28th April 2021
Finally caught up with this stunning Purple Heron at Lower Moors after dipping out on it on Tresco, two days ago.
After all the good and rare birds I’m seeing from my home window in the last two years of being there, Andy Holden and Rik Anderson have named it, Castle Observatory window. And throughout the day from that window, I was observing the Turtle Dove, that’s now been present for six days, feeding just below the bird table with some 70 House Sparrow. It was just after 14.00 and I was at the airport picking up some parcels, when news came on the WhatsApp group, that the Purple Heron had just dropped into Lower Moors by the Standing Stones Field. Returning back to work, I had a quick look in the area where the heron came down. I entered the Standing Stones field and immediately flushed the Purple Heron to my right! I got good flight views before it came back down by the hides nearby. At Carn Leh, there were single Common Sandpiper and Whimbrel and it wasn’t until later on that I got out to Porth Hellick after work. Here the only bird of note was a Blue-headed Wagtail on the pool. A quick stop off at Porthloo found 3 Wheatear, 2 White Wagtail, 2 Whimbrel and the 2 Iceland Gull.
The Turtle Dove from the Castle Observatory window eyeing up a turnip
This is a fraction of the 70 House Sparrow that took just before dark from the obs window
There are also up to 4 Goldfinch on the feeders at te moment
I forgot to add these shots that I took from behind the dirty window of a Lesser Redpoll that I first saw on the feeders before dropping down for a drink and was a first for the garden
On the same day, I first saw this Redstart from the obs window but I took the record shot from the pig field and was only the second garden record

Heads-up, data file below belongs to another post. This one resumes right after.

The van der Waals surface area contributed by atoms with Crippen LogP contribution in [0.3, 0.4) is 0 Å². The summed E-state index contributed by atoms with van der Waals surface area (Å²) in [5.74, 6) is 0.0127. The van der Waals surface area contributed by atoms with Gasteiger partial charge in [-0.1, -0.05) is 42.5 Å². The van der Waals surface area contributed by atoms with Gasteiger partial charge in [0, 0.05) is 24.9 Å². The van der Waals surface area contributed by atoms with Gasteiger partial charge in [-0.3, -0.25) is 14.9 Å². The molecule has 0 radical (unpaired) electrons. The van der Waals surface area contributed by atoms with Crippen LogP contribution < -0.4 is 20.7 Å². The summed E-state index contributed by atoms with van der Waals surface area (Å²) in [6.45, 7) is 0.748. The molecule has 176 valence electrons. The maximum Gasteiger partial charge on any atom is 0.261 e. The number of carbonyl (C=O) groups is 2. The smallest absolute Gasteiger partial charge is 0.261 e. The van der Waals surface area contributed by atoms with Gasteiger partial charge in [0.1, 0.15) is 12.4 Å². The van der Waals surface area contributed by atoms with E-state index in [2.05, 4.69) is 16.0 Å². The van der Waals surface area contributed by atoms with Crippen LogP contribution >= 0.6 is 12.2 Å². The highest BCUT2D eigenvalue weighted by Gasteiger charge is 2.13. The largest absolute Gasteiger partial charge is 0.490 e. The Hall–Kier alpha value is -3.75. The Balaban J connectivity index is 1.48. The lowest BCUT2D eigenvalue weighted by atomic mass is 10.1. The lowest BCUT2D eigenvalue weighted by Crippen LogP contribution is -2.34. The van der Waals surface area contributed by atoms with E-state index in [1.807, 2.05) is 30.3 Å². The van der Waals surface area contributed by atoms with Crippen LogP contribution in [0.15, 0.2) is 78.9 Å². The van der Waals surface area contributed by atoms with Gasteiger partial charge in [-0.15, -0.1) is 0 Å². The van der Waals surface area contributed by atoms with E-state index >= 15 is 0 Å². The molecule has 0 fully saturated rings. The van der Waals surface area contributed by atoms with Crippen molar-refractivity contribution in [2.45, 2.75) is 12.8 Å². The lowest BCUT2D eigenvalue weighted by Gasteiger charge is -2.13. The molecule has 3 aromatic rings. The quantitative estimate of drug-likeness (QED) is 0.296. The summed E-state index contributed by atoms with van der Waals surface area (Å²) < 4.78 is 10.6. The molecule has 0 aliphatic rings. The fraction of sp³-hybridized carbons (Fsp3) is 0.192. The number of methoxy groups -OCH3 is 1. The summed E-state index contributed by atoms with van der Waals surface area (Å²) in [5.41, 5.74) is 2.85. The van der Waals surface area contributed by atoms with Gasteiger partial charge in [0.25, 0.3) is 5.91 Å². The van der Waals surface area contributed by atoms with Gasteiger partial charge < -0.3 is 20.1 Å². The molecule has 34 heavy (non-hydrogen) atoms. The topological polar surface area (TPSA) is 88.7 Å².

This Whitethroat yesterday was also only my second for the garden
I kicked the Purple Heron at close range on immediately entering the Standing Stone field with no idea it was there
There were single Common Sandpiper and Whimbrel at Carn Leh
A record shot of the Blue-headed Wagtail at Porth Hellick
Yesterday early morning I arrived at the airfield turning circle, with others already there, hoping that the Rock Thrush would be still present in the area. I wasn’t hopeful after a clear night and it being present since Saturday. Sure enough, it had moved on as there was no sign of it all day. However, it was still worth getting up at the crack of dawn, as there was a Nightingale singing on and off as well as two brief flight views, in scrub just east of the runway. There had been a fall of Nightingales, if you can call it that, including this one, 3 Nightingales were heard with singles also on Tresco and Bryher. On my way back down from the airfield, there was a Sedge Warbler giving it wellie at Porth Minnick but it wasn’t until I reached Lower Moors that it was obvious there had been a fall of Sedge Warbler. Altogether I had over 30 birds between the Standing Stones field and the main pool. Mixed in with them, were common migrants but in lesser numbers and as I approached the hides, I just caught a female ‘type’Hst above the reed bed to the east of the track. This was quickly followed by the Marsh Harrier near the center. I would of liked to have continued birding but I had to start work. Later on in the evening, I had a cracking male Redstart at the Longstones/Telegraph junction.
This Rock Pipit was having a good ole scratch in the morning sun
At Lower Moors there were over 30 Sedge Warbler
Chiffchaff were in smaller numbers
And only 4 Whitethroat
With just a single Tree Pipit
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